Implications and Misconceptions

Probably the most common misconception is that the Heisenberg Uncertainty Principle is equivalent to the statement, "You can't measure a system without changing it." If you look at the way I explained it above, the position and momentum measurements are being done on entirely separate systems, which happen to have started out in the same state, so it is not caused by the first measurement interfering with a second. In fact, we haven't said anything about what state the systems are in after a measurement.

Now, in quantum physics when you measure an observable of a system, the system undergoes what is sometimes called a wavefunction collapse4 so that afterward it is in a new quantum state, and with most sorts of measurements if the same measurement is repeated immediately you will always get the same result a second time. That means if you measure the position of that electron in the hydrogen atom to high precision and find it to be at a specific place, then if you measure the position again immediately you'll find it in the same place. Thus, after the first measurement the electron must have collapsed into a quantum state with a well defined position (even though it did not have one before the measurement). Then the uncertainty principle tells us that this new state must have a poorly defined momentum (a wide spread of possible values), so if we did try to measure the momentum of the electron after we measured its position, we'd just get some really uncertain nonsense (a wide and erratic spread of values). As a result we could not get any information about what the momentum originally was from those later momentum measurements. So it is true that a measurement of a particle's position will destroy any information about it's momentum (and vice versa), but the point is that this is a result of the uncertainty principle together with the entirely separate assumption of wavefunction collapse. Since the uncertainty relation doesn't depend on making measurements on the same system, only identically prepared systems, the uncertainty principle must be a statement about the inherent uncertainty in the original state.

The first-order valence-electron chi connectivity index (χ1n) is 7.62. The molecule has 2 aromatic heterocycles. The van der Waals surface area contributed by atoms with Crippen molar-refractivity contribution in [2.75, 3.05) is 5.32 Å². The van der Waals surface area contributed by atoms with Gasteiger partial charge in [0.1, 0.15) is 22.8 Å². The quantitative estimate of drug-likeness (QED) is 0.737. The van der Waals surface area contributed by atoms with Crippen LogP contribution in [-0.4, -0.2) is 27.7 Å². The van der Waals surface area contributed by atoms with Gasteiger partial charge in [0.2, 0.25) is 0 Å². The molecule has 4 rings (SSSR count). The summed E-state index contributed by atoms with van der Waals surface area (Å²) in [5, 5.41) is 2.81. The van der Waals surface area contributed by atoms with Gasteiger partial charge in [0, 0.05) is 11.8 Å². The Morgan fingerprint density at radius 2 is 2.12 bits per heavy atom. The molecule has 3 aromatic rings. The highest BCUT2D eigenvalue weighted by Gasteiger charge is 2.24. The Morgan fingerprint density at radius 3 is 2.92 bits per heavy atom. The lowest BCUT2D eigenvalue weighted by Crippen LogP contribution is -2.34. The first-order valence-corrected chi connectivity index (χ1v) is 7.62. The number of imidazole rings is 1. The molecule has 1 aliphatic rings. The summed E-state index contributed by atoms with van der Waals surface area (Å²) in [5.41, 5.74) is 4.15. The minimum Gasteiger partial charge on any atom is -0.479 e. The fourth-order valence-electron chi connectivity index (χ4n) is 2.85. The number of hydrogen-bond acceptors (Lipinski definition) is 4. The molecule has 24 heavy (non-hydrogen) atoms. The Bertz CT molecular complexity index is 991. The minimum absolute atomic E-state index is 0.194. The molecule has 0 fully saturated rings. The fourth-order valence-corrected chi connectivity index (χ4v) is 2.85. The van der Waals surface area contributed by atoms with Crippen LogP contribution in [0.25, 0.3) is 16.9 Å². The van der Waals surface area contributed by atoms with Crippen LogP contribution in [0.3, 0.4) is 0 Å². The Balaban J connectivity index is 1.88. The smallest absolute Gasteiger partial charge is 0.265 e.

Many people think that the uncertainty principle has to do with measuring devices just being flawed and not being able to make precise measurements, but notice that the uncertainty principle allows us to have Δx to be as small as we like, as long as we don't care about Δp. Or we can have Δp as small as we like, as long as we don't care that Δx is large. Beyond that, notice that I've been insisting that the uncertainty depends on the quantum state of the system and haven't mentioned anything about the measuring apparatus. In fact, the uncertainty principle we've been discussing assumes the measuring apparatus can make a perfectly precise measurement. The uncertainty is in the intrinsic "fuzziness" of the system. We are not even taking into account actual measuring apparatus that have other sources of imprecision.